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15 Apr Carolyn’s College Corner – April 2015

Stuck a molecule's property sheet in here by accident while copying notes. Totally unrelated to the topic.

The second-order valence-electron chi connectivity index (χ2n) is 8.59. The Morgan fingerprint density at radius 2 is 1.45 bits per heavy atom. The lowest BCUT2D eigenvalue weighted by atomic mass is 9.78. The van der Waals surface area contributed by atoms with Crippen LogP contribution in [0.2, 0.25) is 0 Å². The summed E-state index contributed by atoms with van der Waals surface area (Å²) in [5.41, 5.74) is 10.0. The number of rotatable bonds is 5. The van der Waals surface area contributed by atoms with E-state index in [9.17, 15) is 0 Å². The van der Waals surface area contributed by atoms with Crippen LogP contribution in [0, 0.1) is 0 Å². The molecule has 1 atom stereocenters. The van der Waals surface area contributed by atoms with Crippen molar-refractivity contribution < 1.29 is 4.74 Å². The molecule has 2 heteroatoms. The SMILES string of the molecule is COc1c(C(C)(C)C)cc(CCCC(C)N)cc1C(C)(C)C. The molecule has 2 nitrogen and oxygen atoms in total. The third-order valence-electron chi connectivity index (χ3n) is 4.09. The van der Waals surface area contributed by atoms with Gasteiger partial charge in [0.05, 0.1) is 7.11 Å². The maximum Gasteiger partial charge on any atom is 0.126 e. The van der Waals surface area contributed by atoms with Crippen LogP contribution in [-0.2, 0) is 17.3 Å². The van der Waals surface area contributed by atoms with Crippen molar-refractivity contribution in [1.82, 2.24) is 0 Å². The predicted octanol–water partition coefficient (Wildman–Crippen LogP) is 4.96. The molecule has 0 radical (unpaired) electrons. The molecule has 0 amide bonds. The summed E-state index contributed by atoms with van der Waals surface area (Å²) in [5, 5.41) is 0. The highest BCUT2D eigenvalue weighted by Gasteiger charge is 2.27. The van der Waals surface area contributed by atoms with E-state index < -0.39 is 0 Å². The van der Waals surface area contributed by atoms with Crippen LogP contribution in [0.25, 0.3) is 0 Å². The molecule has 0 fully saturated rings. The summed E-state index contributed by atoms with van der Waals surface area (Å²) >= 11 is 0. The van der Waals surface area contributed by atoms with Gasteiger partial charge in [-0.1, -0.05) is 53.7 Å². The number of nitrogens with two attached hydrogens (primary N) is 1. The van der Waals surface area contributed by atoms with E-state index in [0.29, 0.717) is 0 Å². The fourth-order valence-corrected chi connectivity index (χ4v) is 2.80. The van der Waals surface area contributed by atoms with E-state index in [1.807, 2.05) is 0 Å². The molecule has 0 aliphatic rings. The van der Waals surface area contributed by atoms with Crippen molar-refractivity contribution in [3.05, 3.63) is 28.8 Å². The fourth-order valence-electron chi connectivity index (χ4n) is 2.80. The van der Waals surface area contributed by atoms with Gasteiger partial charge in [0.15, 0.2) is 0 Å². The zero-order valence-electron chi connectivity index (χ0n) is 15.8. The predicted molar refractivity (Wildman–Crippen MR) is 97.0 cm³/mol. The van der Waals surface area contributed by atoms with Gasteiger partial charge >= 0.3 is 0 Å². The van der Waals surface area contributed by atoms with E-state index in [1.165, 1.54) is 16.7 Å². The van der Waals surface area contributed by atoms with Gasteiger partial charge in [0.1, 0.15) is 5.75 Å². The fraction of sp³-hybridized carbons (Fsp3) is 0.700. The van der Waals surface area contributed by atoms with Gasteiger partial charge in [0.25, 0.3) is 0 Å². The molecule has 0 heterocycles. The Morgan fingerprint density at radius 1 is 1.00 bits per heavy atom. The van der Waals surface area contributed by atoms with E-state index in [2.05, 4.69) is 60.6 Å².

by Carolyn Francis Free and Almost Free College Options Work Colleges – Work, Learning, Service There are seven small schools in the Work Colleges Consortium that help students graduate with considerably less college debt than most of their peers. All member colleges help students graduate with limited debt; three are tuition free for qualified students. Students arrive on campus understanding work will be an integral part of their college experience. Not only does this style of college give students work and life skills, it also creates “buy-in” for students; having a little skin in the game generates appreciation and a sense of accomplishment. This unusual approach helps students learn a critical balance of study, community service and managed work expectations. Most work positions are limited to 8-15 hours a week with each school tailoring the jobs to the mission and operational needs of the individual school. Administrative and campus support in food services or landscaping are typical entry level posts. Member Colleges’ work programs provide promising students with a means to earn a college degree while students get opportunities to advance and tailor work positions to meet career goals. It is a win-win for everyone. Work Programs cultivate career-ready qualities like responsibility and work ethic. Alice Lloyd College – located in Kentucky, ALC charges no tuition for students from its geographic area. The Top College in America for graduating students with the least amount of debt, 95% of ALC graduates are accepted to professional or graduate school. Berea College – also located in Kentucky. Founded in 1855, Berea was the first interracial and coeducational college in the South. Berea awards four year tuition scholarships to all its students who otherwise could not afford a high-quality, residential, liberal arts education. The work program has been a part of the Berea for over a century. Blackburn College – located in Illinois and celebrating its 175th anniversary, Blackburn has had a work program since 1913. Over the years, students have built Blackburn brick by brick. Ten buildings were constructed with the help of student workers. College of the Ozarks – located in Missouri, C of O is a Christian institution where students work in one of 80 different assignments. The cost of tuition is covered by students work, grants, and scholarships provided by the school. Student work performance grades are included in student records, giving an impressive set of credentials to employers. Ecclesia College – located in Arkansas, the student motto is “Where Leaders are Learning”. Ecclesia serves students regardless of family resources. Students graduate with character, skills and resumes and with an average debt of $5,938 while national average is $25,250. Sterling College – the only school not located in the South or Midwest, Sterling is located in a small town in northern Vermont. A small progressive liberal arts school with a focus on environmental issues and grass roots sustainability, they offer majors in Ecology, Environmental Humanities, Outdoor Education, Sustainable Agriculture and Sustainable Food Systems. Students can also design their own major. Some examples include Agroecology, Environmental Justice, Conservation education and International Agriculture and Business. Sterling came to visit DWS last fall and I was personally very impressed. The right student would be very well served by this little school! Warren Wilson College – located in North Carolina, this school is well known for its strong international and environmental emphasis. The Fiske Guide recognized WWC as one of the “25 Best Buys” among private colleges and universities. In addition to awarding high marks for its academics, social life and affordability, the Fiske Guide honored the College with the highest possible rating for overall quality of student life. Thanks to workcolleges.org for the above information. These schools offer students with limited financial means the opportunity to receive a high quality education, life skills and professional growth not found in traditional school settings. While many are located in what we might call remote areas, there is a reason these schools are situated in the areas they are. Assisting an underserved population, these schools were initially designed to help locals receive an education. Many of these alums go on to be leaders in their region. With outreach and growth come new opportunities for students all over the country. While the initial incentive is financial in nature, taking a deeper look will show schools that are invested in providing a world class education....
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